Big data. It’s a popular term used to describe the exponential growth, availability and use of information, both structured and unstructured. Of course, the term big data is relative; it applies whenever an organization’s ability to handle, store and analyze data exceeds its current capacity. And the real issue is not that organizations are acquiring large amounts of data. It's what they do with their big data that matters.
If you want to learn more about the topic and what to do with your big data, the recently launched big data page on sas.com is a great place to start. It illuminates the many uses of big data, outlines big data solutions from SAS, features customer testimonials, links to a big data white paper and provides a wealth of additional information.
If you sort through all the content on the big data page but still want more, consider the following news coverage:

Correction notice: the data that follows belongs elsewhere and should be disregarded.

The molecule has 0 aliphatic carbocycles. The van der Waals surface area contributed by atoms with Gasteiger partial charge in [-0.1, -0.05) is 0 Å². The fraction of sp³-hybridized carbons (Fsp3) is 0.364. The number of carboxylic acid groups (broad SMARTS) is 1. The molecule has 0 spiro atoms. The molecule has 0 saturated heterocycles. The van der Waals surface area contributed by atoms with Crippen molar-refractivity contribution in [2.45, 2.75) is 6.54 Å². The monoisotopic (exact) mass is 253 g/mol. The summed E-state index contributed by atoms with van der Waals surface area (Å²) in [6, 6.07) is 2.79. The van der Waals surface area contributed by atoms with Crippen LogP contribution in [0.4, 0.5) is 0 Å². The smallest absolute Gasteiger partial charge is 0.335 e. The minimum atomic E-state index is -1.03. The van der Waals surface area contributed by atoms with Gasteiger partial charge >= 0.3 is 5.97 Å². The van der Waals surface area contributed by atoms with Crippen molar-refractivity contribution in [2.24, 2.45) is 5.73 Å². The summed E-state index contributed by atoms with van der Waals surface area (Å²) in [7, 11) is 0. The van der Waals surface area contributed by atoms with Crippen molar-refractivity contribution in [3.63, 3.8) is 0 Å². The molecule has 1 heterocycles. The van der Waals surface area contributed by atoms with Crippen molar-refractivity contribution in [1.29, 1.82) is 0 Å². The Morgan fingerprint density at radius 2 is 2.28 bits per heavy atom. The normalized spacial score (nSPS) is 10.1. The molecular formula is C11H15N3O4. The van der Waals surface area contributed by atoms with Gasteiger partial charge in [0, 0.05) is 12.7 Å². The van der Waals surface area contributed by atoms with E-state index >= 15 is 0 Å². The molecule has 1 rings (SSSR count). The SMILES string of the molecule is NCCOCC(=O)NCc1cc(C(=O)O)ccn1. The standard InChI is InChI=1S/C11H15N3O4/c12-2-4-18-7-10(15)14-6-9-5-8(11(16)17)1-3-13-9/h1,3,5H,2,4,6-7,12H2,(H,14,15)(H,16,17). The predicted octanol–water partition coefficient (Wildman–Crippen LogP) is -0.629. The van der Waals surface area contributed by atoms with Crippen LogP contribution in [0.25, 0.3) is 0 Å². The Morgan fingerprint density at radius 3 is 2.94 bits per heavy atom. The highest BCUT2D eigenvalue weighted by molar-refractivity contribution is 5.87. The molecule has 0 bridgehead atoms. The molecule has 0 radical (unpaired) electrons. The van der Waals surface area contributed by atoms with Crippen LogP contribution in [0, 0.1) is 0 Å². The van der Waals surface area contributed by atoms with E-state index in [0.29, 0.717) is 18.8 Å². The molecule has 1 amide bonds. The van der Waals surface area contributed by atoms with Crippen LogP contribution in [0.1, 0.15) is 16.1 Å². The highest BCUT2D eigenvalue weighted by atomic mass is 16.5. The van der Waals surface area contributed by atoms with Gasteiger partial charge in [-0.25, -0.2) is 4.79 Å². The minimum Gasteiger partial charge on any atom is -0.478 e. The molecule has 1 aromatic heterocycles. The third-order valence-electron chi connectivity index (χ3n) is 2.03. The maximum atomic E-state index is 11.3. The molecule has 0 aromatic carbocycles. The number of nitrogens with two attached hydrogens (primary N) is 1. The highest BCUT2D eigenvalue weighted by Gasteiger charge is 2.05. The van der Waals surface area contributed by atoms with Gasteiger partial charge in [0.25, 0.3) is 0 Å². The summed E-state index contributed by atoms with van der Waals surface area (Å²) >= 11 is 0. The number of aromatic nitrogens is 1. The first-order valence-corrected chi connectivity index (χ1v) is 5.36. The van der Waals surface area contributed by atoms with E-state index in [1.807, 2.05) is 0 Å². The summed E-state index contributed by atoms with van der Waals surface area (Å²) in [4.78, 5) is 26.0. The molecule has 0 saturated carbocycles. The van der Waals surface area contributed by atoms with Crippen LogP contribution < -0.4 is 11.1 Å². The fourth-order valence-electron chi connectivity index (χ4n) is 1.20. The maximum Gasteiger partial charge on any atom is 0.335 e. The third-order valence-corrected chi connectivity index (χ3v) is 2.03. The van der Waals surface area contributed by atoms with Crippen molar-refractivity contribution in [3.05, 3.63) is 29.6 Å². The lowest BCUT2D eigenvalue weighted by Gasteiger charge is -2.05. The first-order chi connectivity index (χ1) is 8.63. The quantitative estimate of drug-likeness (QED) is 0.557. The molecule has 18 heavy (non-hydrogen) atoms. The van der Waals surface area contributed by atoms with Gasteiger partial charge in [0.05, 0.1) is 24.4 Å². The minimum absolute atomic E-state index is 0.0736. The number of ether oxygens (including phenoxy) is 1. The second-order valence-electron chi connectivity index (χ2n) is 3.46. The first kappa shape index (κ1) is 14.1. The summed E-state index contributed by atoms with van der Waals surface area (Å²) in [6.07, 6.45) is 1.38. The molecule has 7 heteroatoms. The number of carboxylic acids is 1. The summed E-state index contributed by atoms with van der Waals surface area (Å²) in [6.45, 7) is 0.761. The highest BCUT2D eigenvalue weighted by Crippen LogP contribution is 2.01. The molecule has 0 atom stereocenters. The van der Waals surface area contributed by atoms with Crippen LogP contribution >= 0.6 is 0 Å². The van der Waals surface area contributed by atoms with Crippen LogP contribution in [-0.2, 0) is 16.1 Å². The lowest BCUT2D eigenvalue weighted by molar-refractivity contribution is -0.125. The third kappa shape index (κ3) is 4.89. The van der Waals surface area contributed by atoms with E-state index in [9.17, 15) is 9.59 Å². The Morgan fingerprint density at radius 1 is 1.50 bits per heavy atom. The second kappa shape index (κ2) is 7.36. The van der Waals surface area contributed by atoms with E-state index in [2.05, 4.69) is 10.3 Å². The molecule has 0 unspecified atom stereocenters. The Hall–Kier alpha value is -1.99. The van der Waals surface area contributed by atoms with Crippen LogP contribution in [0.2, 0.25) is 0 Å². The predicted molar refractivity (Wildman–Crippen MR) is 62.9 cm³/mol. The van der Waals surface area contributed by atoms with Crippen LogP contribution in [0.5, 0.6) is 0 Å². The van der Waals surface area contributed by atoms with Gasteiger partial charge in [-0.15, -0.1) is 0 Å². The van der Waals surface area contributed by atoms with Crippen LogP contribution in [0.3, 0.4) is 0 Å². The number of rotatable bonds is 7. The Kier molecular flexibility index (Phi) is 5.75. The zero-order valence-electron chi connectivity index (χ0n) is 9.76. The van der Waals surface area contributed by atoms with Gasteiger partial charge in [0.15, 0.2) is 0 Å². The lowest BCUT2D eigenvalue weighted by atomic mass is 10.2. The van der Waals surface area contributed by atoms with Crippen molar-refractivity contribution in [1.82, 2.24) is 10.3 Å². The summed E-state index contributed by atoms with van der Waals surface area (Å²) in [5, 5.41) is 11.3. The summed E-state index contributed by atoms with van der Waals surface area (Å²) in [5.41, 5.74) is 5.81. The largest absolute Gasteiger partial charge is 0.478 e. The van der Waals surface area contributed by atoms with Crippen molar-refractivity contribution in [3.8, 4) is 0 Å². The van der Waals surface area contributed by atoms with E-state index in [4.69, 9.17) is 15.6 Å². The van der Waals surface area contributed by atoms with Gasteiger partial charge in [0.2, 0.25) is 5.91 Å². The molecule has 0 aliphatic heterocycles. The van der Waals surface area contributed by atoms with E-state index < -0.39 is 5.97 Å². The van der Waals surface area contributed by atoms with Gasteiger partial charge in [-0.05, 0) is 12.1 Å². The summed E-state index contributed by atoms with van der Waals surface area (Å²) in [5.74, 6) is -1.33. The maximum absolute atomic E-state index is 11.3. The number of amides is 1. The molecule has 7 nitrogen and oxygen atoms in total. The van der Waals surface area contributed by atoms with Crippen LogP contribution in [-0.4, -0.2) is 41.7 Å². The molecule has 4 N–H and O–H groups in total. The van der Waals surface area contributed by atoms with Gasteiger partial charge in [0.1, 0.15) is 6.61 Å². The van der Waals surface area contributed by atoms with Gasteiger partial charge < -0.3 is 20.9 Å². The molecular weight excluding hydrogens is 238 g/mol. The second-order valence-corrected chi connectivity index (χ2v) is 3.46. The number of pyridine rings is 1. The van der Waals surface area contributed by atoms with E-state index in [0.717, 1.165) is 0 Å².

In a recent interview with The Economic Times, Jim Goodnight explains how high-performance analytics will enable organizations to create greater business value from big data.
In a video interview with InformationWeek's Doug Henschen, Goodnight discusses the correlation between big data and the growing interest in analytics, sharing that SAS has been working with big data for many, many years.
Jim Davis talks about how to transform big data from an obstacle into an asset in a recent blog from The Corner Office.
Glean 10 big data insights from technology rock stars at last month’s Ideas Economy: Information event put on by The Economist.
In a recent Forbes article the EMC’s president and COO of information infrastructure products writes, “Data is the new science. Big data holds the answers. Are you asking the right questions?”
Another article in Forbes reinforces the notion that big data is an issue of corporate survival. “The drive toward big data is being led by the lines of business, not IT,” says Luke Lonergan, Greenplum co-founder and CTO.
Lindsay Beth Gunter contributed to this post.